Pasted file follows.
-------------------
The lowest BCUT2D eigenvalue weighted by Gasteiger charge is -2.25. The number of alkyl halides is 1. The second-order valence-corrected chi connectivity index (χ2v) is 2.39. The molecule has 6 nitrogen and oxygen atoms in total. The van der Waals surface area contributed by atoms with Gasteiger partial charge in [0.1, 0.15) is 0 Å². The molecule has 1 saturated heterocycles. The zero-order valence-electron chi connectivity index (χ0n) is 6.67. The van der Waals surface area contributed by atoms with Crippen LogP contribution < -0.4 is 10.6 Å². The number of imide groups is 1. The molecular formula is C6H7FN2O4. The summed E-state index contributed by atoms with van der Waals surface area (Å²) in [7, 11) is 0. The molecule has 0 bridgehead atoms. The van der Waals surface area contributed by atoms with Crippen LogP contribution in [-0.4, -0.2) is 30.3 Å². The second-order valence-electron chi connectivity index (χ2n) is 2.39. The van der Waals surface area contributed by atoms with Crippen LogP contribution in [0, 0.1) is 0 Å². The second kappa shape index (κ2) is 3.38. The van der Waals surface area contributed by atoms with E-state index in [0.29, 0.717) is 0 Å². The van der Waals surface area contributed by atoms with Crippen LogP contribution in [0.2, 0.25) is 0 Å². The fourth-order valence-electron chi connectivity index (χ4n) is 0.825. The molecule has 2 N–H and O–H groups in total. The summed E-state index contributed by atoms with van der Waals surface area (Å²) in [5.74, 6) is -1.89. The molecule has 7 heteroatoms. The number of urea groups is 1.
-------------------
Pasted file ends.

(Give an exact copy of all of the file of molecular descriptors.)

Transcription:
The lowest BCUT2D eigenvalue weighted by Gasteiger charge is -2.25. The number of alkyl halides is 1. The second-order valence-corrected chi connectivity index (χ2v) is 2.39. The molecule has 6 nitrogen and oxygen atoms in total. The van der Waals surface area contributed by atoms with Gasteiger partial charge in [0.1, 0.15) is 0 Å². The molecule has 1 saturated heterocycles. The zero-order valence-electron chi connectivity index (χ0n) is 6.67. The van der Waals surface area contributed by atoms with Crippen LogP contribution < -0.4 is 10.6 Å². The number of imide groups is 1. The molecular formula is C6H7FN2O4. The summed E-state index contributed by atoms with van der Waals surface area (Å²) in [7, 11) is 0. The molecule has 0 bridgehead atoms. The van der Waals surface area contributed by atoms with Crippen LogP contribution in [-0.4, -0.2) is 30.3 Å². The second-order valence-electron chi connectivity index (χ2n) is 2.39. The van der Waals surface area contributed by atoms with Crippen LogP contribution in [0, 0.1) is 0 Å². The second kappa shape index (κ2) is 3.38. The van der Waals surface area contributed by atoms with E-state index in [0.29, 0.717) is 0 Å². The van der Waals surface area contributed by atoms with Crippen LogP contribution in [0.2, 0.25) is 0 Å². The fourth-order valence-electron chi connectivity index (χ4n) is 0.825. The molecule has 2 N–H and O–H groups in total. The summed E-state index contributed by atoms with van der Waals surface area (Å²) in [5.74, 6) is -1.89. The molecule has 7 heteroatoms. The number of urea groups is 1.